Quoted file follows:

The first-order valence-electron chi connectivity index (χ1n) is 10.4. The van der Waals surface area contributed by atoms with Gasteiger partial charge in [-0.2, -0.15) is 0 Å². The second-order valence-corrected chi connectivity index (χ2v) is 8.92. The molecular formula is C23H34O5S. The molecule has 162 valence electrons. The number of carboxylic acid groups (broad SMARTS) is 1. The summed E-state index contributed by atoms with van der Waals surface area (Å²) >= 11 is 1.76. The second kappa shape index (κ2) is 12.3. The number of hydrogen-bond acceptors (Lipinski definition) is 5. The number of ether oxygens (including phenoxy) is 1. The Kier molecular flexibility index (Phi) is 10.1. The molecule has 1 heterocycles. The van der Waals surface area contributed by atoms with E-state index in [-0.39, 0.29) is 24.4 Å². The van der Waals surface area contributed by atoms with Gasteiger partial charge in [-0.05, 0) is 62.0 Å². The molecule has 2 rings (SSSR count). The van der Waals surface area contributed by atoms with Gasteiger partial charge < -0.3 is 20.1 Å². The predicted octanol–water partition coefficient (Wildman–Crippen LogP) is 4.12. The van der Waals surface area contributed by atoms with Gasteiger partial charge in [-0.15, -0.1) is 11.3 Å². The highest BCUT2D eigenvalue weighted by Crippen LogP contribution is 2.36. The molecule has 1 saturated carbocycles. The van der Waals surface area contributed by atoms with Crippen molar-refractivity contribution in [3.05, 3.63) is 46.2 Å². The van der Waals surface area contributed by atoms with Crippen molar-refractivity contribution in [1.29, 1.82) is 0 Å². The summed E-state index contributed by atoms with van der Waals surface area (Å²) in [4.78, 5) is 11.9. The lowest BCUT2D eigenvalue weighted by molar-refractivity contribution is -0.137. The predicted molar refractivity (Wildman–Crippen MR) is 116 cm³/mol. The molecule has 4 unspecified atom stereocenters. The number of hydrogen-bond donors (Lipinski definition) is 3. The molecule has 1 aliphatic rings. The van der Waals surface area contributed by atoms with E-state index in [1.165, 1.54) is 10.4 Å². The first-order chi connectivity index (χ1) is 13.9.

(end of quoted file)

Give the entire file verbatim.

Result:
The first-order valence-electron chi connectivity index (χ1n) is 10.4. The van der Waals surface area contributed by atoms with Gasteiger partial charge in [-0.2, -0.15) is 0 Å². The second-order valence-corrected chi connectivity index (χ2v) is 8.92. The molecular formula is C23H34O5S. The molecule has 162 valence electrons. The number of carboxylic acid groups (broad SMARTS) is 1. The summed E-state index contributed by atoms with van der Waals surface area (Å²) >= 11 is 1.76. The second kappa shape index (κ2) is 12.3. The number of hydrogen-bond acceptors (Lipinski definition) is 5. The number of ether oxygens (including phenoxy) is 1. The Kier molecular flexibility index (Phi) is 10.1. The molecule has 1 heterocycles. The van der Waals surface area contributed by atoms with E-state index in [-0.39, 0.29) is 24.4 Å². The van der Waals surface area contributed by atoms with Gasteiger partial charge in [-0.05, 0) is 62.0 Å². The molecule has 2 rings (SSSR count). The van der Waals surface area contributed by atoms with Gasteiger partial charge < -0.3 is 20.1 Å². The predicted octanol–water partition coefficient (Wildman–Crippen LogP) is 4.12. The van der Waals surface area contributed by atoms with Gasteiger partial charge in [-0.15, -0.1) is 11.3 Å². The highest BCUT2D eigenvalue weighted by Crippen LogP contribution is 2.36. The molecule has 1 saturated carbocycles. The van der Waals surface area contributed by atoms with Crippen molar-refractivity contribution in [3.05, 3.63) is 46.2 Å². The van der Waals surface area contributed by atoms with Crippen molar-refractivity contribution in [1.29, 1.82) is 0 Å². The summed E-state index contributed by atoms with van der Waals surface area (Å²) in [4.78, 5) is 11.9. The lowest BCUT2D eigenvalue weighted by molar-refractivity contribution is -0.137. The predicted molar refractivity (Wildman–Crippen MR) is 116 cm³/mol. The molecule has 4 unspecified atom stereocenters. The number of hydrogen-bond donors (Lipinski definition) is 3. The molecule has 1 aliphatic rings. The van der Waals surface area contributed by atoms with E-state index in [1.165, 1.54) is 10.4 Å². The first-order chi connectivity index (χ1) is 13.9.